September 2009 Archives
From Dominion, Matthew Scully
The care of animals brings with it often complicated problems of economics, ecology, and science. But above all it confronts us with questions of conscience. Many of us seem to have lost all sense of restraint toward animals, an understanding of natural boundaries, a respect for them as beings with needs and wants and a place and purpose of their own. Too often, too casually, we assume that our interests always come first, and if itʼs profitable or expedient that is all we need to know. We assume that all these other creatures with whom we share the earth are here for us, and only for us. We assume, in effect, that we are everything and they are nothing.
Animals are more than ever a test of our character, of mankindʼs capacity for empathy and for decent, honorable conduct and faithful stewardship. We are called to treat them with kindness, not because they have rights or power or some claim to equality, but in a sense because they donʼt: because they all stand unequal and powerless before us. Animals are so easily overlooked, their interests so easily brushed aside. Whenever we humans enter their world, from our farms to the local animal shelter to the African savanna, we enter as lords of the earth bearing strange powers of terror and mercy alike.
Dominion, as we call this power in Western tradition, today requires our concentrated moral consideration, as I have tried in these pages that follow to give it mine. I hope also to convey a sense of fellowship that I know many readers will share- a sense that all of these creatures in our midst are here with us, not just for us. Though reason must guide us in laying down standards and laws regarding animals, and in examining the arguments of those who reject such standards, it is usually best in any moral inquiry to start with the original motivation, which in the case of animals we may without embarrassment call love. Human beings love animals as only the higher love the lower, the knowing love the innocent, and the strong love the vulnerable. When we wince at the suffering of animals, that feeling speaks well of us even when we ignore it, and those who dismiss love for our fellow creatures as mere sentimentality overlook a good and important part of our humanity.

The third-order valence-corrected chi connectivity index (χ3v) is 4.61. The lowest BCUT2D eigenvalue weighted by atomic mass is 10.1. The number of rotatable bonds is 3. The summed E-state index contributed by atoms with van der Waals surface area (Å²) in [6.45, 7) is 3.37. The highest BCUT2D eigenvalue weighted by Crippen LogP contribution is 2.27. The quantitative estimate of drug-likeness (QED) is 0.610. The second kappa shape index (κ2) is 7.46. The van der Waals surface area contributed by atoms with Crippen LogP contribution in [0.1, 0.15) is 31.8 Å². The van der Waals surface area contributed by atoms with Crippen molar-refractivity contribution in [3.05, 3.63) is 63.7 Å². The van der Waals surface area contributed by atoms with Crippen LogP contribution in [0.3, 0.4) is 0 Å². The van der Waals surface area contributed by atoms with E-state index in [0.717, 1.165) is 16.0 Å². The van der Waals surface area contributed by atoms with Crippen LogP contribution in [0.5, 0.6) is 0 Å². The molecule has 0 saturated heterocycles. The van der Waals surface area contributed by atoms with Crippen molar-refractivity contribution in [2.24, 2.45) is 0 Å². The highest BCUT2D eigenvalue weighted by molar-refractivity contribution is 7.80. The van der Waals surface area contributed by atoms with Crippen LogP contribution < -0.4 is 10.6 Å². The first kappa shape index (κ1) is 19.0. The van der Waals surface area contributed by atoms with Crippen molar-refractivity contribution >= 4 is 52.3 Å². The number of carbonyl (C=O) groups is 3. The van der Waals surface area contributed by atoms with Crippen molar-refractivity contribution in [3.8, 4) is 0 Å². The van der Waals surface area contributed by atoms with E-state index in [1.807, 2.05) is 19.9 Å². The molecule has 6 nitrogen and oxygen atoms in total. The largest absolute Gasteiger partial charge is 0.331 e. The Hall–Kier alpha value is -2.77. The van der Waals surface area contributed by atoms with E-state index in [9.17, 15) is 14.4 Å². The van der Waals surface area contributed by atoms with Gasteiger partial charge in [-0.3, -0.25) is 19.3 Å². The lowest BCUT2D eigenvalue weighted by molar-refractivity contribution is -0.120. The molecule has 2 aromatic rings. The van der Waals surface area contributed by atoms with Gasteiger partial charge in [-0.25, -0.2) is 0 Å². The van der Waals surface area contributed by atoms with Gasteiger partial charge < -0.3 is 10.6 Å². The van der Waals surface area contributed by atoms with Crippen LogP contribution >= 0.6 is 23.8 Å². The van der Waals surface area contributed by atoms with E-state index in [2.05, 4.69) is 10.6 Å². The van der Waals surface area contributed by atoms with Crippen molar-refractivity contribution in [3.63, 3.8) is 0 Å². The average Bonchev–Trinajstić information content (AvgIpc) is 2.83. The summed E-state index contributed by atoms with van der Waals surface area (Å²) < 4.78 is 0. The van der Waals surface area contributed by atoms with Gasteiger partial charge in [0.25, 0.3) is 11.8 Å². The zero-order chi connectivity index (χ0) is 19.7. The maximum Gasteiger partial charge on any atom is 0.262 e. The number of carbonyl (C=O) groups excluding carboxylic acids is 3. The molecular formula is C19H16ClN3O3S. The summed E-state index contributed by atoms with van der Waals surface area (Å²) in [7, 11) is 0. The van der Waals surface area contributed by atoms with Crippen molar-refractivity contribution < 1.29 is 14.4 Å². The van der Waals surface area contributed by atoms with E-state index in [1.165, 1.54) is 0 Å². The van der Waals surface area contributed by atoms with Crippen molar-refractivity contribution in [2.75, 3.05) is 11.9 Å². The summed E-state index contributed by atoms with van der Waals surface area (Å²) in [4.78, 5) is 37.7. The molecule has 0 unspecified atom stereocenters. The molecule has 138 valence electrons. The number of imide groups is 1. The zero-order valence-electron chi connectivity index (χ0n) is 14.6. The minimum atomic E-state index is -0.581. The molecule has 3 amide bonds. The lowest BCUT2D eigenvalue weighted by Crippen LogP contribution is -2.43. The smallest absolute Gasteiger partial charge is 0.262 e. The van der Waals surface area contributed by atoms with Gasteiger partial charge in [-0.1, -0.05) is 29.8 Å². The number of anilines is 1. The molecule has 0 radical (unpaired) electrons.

Some readers will say that animals awaken fantasy, if not heresy, in those who attach moral significance to them. Yet often I think it is the more violent among us who are living out the fantasy, some delusion in which everything in nature is nothing and all is permitted. As sentimentality towards animals can be overindulged, so, too can grim realism, seeing only the things we want in animals and not the animals themselves. They do us a service if only by inspiring now and then a sense of wonder and humility.
The first is a pdf version of the article and the second is the link to the website version. You have to create an account with the New York Times website to view it. Be sure to check out the videos that accompany the article.
Above is an excerpt from The Global Theme Park Industry by S. Anton Clave. Enjoy!